Monday, October 20, 2014

Hawthorn Berry Mania

Hawthorn's three stages of
harvestable growth
Did you know that the Mayflower was named after the Hawthorn tree? The Romans placed leaves of hawthorn in baby cradles to ward off evil spirits. In Ireland, it’s bad luck to cut down a Hawthorn tree.

It is yet again that magical time of year when hawthorn boughs bend with deep red berries. “Haw” is the name for the seedy berries, and “thorn” is for the half-inch thorns lurking beneath the leaves. Well named indeed. If you’re into folklore and stories, check out GuidoMasé’s article about Hawthorn

I have written a post about Hawthorn already, including my recipe for the Hawthorn Berry Chutney that I make every year, which pairs wonderfully with chicken and pork. This evening, we devoured an appetizer plate filled with pepper-rosemary chicken, chevre, fuji apples and hawthorn chutney. Delicious. That post also includes some information about identifying and picking hawthorn in the wild.

People these days are getting their knickers in a knot about all these exotic foreign "superfoods". There is a notion that the more exotic it is, and the more expensive it is, the more miraculous it is! This is a psychological phenomenon that some people are taking massive advantage of. Rather than paying an arm and a leg for Goji berries, which could be cultivated next to a nuclear plant in China for all you know, try our local superfood: hawthorn berries! Studies conducted with hawthorn have shown it to allow blood to flow more freely to the heart, and to help a damaged heart pump more efficiently. Eating the prepared berries throughout the winter is a fantastic health tonic.
Removing leaves from stems from the berries.

This post is focused on the berries due to the season, but the spring flowers and leaves have a stronger medicinal action. Deborah Frances writes in detail about Hawthorn in her book “Practical Wisdom in Natural Healing”, reporting success using hawthorn in cases of acute allergic response in her patients. She also uses it energetically for opening the heart, and recovering from grief.

I think that the berries are best prepared as a food, rather than in a tincture or in capsules. They are not great raw or unsweetened. I’m a big fan of the chutney, and jams and jellies of it are also fantastic (a jam has bits, a jelly is clear). The following recipes are low-sugar, freezer jams. Low sugar is ideal not only for your health, but because it lets the hawthorn flavor out.

Hawthorn Berry Freezer Jam (sweetened with honey)
Makes 4, 8 oz jars of jam
Mashing the cooking berries with a potato masher.

Hawthorne jelly is more common, but a jam is great because it gets more of the actual pulp from the fruit that contains good medicine. Its taste is more intense, and its texture thicker. A totally different experience.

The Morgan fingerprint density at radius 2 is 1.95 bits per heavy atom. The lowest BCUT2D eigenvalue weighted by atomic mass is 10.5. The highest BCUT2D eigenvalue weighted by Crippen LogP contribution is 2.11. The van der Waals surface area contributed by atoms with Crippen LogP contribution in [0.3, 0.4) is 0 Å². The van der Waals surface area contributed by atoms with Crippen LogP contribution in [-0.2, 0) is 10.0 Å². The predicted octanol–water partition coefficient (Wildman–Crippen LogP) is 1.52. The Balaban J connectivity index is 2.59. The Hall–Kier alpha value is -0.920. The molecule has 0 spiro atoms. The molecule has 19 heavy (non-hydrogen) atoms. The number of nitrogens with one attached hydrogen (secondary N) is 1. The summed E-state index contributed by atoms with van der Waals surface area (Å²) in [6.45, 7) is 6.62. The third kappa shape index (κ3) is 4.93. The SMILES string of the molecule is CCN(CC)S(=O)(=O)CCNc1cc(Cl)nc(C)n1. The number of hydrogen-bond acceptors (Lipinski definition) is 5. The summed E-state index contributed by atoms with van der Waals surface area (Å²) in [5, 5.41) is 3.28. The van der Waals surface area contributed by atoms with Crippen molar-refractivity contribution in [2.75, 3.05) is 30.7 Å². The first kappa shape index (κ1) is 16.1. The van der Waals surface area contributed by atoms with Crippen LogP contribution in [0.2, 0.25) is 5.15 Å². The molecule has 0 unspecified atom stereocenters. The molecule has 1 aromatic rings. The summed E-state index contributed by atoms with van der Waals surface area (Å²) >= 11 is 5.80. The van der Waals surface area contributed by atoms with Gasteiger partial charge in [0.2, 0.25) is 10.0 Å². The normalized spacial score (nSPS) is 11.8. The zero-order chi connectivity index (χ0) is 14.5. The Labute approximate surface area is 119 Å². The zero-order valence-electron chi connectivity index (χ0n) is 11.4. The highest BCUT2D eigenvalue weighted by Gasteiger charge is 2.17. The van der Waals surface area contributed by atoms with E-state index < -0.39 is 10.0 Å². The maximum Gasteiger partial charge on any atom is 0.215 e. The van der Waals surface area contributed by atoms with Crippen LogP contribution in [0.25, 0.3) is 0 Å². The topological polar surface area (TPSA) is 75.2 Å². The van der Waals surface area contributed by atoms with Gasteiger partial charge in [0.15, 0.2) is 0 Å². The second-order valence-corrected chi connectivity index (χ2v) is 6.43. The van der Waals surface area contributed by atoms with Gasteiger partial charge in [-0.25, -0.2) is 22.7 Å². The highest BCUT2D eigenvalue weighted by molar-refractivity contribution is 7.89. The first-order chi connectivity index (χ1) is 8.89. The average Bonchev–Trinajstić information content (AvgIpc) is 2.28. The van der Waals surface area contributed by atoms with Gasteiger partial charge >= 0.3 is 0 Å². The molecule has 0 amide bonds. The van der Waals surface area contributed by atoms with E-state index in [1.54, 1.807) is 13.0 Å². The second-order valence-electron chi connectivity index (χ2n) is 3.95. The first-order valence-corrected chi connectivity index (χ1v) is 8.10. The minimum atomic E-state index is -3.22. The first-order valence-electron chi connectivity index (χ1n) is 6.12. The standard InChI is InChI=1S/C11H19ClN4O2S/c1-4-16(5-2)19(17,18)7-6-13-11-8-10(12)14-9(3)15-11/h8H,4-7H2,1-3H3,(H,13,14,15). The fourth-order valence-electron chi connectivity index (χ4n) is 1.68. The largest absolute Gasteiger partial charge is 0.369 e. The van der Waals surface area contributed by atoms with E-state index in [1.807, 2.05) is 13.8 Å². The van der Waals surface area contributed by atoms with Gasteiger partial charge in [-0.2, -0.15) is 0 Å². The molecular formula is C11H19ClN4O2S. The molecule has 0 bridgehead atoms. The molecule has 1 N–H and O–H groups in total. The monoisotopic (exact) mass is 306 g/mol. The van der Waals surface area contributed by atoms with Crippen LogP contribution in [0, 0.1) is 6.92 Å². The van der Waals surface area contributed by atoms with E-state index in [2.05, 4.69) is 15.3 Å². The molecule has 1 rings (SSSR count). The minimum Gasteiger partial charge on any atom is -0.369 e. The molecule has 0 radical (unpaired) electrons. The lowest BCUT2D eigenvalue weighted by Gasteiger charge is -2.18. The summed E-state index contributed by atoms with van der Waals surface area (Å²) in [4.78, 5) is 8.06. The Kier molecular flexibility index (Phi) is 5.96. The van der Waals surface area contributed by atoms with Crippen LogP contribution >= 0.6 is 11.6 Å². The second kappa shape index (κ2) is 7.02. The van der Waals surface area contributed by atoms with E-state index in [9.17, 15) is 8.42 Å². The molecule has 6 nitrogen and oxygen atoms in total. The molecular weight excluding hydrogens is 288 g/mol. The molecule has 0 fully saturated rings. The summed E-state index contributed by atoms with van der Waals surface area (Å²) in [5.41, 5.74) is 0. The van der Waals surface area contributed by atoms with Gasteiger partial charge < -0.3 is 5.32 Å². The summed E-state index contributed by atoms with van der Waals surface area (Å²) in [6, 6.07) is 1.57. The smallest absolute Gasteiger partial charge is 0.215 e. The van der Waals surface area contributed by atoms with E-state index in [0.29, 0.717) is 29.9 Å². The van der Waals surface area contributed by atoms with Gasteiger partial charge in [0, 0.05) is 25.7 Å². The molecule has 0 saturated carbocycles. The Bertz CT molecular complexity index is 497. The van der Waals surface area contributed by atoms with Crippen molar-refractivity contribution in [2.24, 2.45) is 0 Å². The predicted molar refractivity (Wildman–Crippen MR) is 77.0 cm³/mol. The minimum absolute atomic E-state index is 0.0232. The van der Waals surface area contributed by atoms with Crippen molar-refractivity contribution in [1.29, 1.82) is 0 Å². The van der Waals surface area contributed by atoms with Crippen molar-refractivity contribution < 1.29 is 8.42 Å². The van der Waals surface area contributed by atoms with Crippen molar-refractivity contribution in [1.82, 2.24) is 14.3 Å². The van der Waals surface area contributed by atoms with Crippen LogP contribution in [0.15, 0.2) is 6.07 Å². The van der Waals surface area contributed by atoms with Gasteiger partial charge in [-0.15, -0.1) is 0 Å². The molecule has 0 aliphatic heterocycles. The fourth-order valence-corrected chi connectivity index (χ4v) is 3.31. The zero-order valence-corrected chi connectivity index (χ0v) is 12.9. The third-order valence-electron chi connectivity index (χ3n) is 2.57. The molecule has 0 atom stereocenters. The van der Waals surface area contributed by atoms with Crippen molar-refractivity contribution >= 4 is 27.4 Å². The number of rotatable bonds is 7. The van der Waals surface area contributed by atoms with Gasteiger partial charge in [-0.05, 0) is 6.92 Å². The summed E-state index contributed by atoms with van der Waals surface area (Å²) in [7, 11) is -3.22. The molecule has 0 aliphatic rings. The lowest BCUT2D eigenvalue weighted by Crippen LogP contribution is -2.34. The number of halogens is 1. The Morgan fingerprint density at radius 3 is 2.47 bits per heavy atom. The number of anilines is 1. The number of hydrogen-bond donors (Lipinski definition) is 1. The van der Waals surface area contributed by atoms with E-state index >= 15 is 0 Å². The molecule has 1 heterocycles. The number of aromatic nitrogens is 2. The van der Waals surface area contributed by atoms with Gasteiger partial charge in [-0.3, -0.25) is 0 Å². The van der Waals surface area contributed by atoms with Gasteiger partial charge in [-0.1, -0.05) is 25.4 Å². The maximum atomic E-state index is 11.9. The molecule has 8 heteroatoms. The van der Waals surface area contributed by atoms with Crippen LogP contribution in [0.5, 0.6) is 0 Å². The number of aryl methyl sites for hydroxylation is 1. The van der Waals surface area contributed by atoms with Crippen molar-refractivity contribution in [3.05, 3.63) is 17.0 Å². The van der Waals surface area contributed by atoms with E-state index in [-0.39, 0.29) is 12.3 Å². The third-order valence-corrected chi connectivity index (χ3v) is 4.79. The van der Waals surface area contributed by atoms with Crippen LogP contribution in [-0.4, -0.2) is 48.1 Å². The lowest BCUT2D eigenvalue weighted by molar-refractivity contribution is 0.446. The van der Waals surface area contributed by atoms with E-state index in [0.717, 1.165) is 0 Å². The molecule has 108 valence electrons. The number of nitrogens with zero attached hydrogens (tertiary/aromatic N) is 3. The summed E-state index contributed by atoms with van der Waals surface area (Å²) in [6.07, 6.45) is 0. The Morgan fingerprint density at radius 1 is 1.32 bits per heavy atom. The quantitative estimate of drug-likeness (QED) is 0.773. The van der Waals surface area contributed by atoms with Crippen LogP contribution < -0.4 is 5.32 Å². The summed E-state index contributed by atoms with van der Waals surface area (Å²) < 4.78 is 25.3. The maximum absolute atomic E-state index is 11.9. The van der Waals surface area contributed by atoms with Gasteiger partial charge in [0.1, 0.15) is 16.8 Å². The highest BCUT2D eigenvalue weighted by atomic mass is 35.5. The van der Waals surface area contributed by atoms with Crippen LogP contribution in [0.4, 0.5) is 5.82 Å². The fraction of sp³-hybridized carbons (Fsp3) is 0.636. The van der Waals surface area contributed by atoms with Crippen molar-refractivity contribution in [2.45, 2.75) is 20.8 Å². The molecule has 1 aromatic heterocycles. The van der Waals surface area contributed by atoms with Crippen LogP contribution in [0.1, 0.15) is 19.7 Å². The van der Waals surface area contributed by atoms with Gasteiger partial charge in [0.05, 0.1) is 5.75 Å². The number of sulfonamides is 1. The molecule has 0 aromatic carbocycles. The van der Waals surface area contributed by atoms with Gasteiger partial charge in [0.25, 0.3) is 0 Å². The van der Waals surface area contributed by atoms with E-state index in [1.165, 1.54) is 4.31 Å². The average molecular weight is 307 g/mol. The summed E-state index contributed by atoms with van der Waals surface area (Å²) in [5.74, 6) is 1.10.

8 cups fresh/ frozen hawthorn berries, (washed and stems removed)
3 cups water
2 Tbsp lemon juice (helps gel and maintains color)
1 heaping tablespoon low sugar pectin*
1-2 cups raw honey

In a large pot, put berries, lemon juice and water. Bring to a gentle boil on medium heat, then reduce to a simmer and simmer for an hour, mashing with a potato masher if you have one. Remove from the heat and allow to cool for 10 minutes or so.

With a hand cranking food mill, on the finest setting, add the pulp in batches. Use a spatula to scrape strained red mixture off the bottom of the food mill, and discard the seeds from the hopper after each batch. Alternatively, you could blend the mixture briefly (in batches) in your blender, and press it by hand through a metal strainer. In any case, your goal is to remove seeds and extraneous stems. I actually used the food mill, and THEN I used the hand strainer, as there were some stems that still made it through the mill.

Once you have your strained berries, get it back into a saucepan on Medium high heat. Stir in the pectin with a wooden spoon, and bring to a boil that cannot be stirred down. Vigorous bubbling! Maintain that, stirring enthusiastically, for about 30 seconds. Remove from heat, stir in the honey, and pour into the awaiting jars. Let the jars sit for about 12 hours, and then put them in the fridge or freezer. In the fridge, it will keep for a month or more, and for much longer in the freezer. Because this is a low sugar recipe, be sure you know what you’re doing before you preserve it.

Hawthorn Berry Freezer Jelly (sweetened with sugar)
Makes 4, 8 oz jars of jelly
Hawthorn berry jelly,  ready to eat!

For the recipe below, I used the leftover seedy pulp from the above recipe. There was still quite a lot of good stuff left, and so I added more water and simmered it for about 30 minutes, then strained it with a flannel cloth (cheesecloth would be fine). You could easily use 3 cups fresh berries, simmered in 4 cups of water for an hour and mashed, and then put through a cloth to make the juice.

3 cups strained hawthorn berry juice
2 tablespoons fresh lemon juice
3 tablespoons low sugar pectin*
1.5 cups sugar (or more if you like it sweet)

Heat juice on stove until steaming hot. Whisk in the fruit pectin and continue to whisk. Bring to a boil that can’t be stirred down and stir vigorously to avoid burning for 30 seconds or so. Remove from heat and stir in sugar. Turn heat down, put back on heat, and heat for a minute while stirring. Fill clean 8 oz mason jars. Let sit out for 24 hours to set, put in either the refrigerator or freezer.

* Low sugar pectin should be used when using honey, no sweetener, or less than 55 percent sugar in a recipe. Regular pectin needs white sugar at 55%+, which is a lot of white sugar!

Please comment or email me if you have any questions! If you’re having trouble commenting, please let me know and I will attempt to fix the problem.

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